Categorized | Domaining Tips

(When) Should You Give Up Domaining?

Posted on 05 April 2019 by Andrei

The Internet is full of “anyone can do it” messages… but in a lot of cases, reality is more let’s just say complex than the guy who wants to sell you a $99 book on success makes it out to be 🙂

We’re different.

Some of us have a special gift when it comes to X, some of us are better at Y, others excel at Z and so on… perhaps you try and try when it comes to X, to the point of not realizing that perhaps you were “meant” to do Z instead. Time and time again, people fall victim to the sunk cost fallacy and end up believing that because they invested so much time trying to get better at X, they have to continue doing that because otherwise, all that time/energy goes to waste and that would be a shame.

Huge, huge mistake.

If you’ve been a domainer for an extended period of time but just didn’t manage to find a business model that represents a good fit for your personality and skill set, I believe it’s only rational to consider the possibility of trying other occupations (or asset classes) on for size.

Don’t make the mistake of assuming you’re somehow a “failure” if you don’t manage to make something work. There’s absolutely nothing wrong with failING (which does not make you a failURE) as long as you learn from your mistakes and don’t keep repeating them. On the contrary, the only people who never fail are the ones who were never brave enough to put themselves out there and actually try something.

Alright… but when should you consider giving up?

Honestly, there’s no “set in stone” strategy here, don’t over-think it. If you feel you’ve given domaining (or any other occupation for that matter) a fair try, did your best for a reasonably long period of time but it just doesn’t seem that you’re going anywhere, it might be time to move on.


Well, by cutting your losses and not adding to them, first and foremost. If you have let’s say 500 domains left and renewal season is 8 months away, you’ll try to extract as much value as you can out of them. “Leaving the industry” basically represents a combination between:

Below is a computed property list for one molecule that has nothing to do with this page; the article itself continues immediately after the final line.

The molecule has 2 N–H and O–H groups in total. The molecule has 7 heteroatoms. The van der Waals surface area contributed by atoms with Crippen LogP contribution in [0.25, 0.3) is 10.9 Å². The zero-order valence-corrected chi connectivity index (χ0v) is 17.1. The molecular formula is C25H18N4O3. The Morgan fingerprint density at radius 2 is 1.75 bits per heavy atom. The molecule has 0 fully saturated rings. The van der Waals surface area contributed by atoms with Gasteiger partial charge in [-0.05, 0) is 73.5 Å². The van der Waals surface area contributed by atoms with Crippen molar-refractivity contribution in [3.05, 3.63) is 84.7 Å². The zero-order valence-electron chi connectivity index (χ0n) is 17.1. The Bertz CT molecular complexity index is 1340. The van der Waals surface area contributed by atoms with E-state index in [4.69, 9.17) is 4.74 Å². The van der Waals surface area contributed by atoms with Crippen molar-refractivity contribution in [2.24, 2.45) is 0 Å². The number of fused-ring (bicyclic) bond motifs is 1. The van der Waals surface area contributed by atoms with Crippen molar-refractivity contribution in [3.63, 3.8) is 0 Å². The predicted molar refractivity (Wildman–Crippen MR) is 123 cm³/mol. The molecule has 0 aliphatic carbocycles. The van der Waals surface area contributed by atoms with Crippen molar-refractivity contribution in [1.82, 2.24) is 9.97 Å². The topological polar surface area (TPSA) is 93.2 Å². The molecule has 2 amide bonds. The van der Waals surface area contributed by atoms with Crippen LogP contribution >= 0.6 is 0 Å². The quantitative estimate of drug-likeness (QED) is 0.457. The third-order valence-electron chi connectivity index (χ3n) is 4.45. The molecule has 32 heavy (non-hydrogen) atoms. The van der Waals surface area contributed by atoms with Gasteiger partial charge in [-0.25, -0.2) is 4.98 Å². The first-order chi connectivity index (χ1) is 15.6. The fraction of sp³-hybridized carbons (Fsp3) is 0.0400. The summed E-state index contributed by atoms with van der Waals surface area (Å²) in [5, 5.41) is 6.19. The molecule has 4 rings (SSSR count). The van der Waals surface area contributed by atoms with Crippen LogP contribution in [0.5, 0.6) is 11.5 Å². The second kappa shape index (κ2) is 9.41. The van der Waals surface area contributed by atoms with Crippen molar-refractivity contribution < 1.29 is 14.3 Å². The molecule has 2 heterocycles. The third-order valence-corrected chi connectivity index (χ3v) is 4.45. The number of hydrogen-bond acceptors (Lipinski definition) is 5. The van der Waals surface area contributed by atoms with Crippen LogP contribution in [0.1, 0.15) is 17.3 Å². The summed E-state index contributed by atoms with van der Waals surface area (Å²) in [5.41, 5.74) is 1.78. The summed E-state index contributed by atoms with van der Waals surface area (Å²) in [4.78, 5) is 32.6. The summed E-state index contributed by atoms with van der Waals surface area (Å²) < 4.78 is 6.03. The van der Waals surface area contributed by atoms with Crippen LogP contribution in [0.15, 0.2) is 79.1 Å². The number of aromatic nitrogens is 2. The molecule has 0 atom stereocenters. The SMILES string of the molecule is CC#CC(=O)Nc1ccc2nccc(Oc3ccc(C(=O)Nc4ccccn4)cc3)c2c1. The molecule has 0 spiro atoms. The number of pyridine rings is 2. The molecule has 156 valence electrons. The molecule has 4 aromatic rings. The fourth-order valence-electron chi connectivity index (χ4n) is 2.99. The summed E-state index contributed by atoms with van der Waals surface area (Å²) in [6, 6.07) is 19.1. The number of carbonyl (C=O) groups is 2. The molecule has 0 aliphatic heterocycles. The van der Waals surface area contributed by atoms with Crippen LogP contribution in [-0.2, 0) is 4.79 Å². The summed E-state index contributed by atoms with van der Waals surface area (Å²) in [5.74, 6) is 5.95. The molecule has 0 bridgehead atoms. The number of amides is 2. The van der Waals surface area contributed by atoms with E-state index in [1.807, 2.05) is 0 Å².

A) Reaching out to those who made offers for your domains in the past and trying to close the deal… now, of course, those leads are pretty cold, so don’t have extremely high expectations

B) Trying to sell the other domains (the ones for which A is not applicable) on the reseller market

C) If A and B doesn’t work, there’s no shame in dropping domains that have absolutely no potential

… one small variation, however, is that you might decide to hang on to a few of your best domains. It’s not like doing so puts a huge dent in your budget, so as long as you don’t over-do it, that should be fine.

But… what if you get the “itch” again?

That definitely tends to happen to some people and, if so, ask yourself if you truly have valid reasons to return. Has anything meaningfully changed? For example, have new and potentially lucrative niches within domaining appeared? Or has something happened in your life that now gives you an edge when it comes to one domaining strategy or another?

If so, feel free to give domaining another go. As we’ve already established, there’s absolutely nothing wrong with failing as long as you have a proper experimentation framework, risk/reward assessment system and mentality with respect to learning from mistakes.

Finally, please understand it was not my intention of turning this into a demotivational post. Not at all. I’m simply trying to be realistic because, in the end, it’s not just the money you lose as a domainer that affects you. The so-called opportunity cost is also a huge issue… in other words, you’re not just losing money through your investments, you’re also losing the opportunity to use your time/money/energy in a more effective to the point of being potentially life-changing manner!

If you’re in good shape in the worth ethic department and wise enough to know when something has or doesn’t have the potential of working, you’ll be just fine in the long run. Yes, life is short… but not that short. Again, it’s all about establishing a proper framework and sticking with it.

Will painful mistakes need to be made every once in a while?


Will it be a humbling experience when that happens?


But these are all pieces of a puzzle, a puzzle that I hope will ultimately result in you being very happy down the road!

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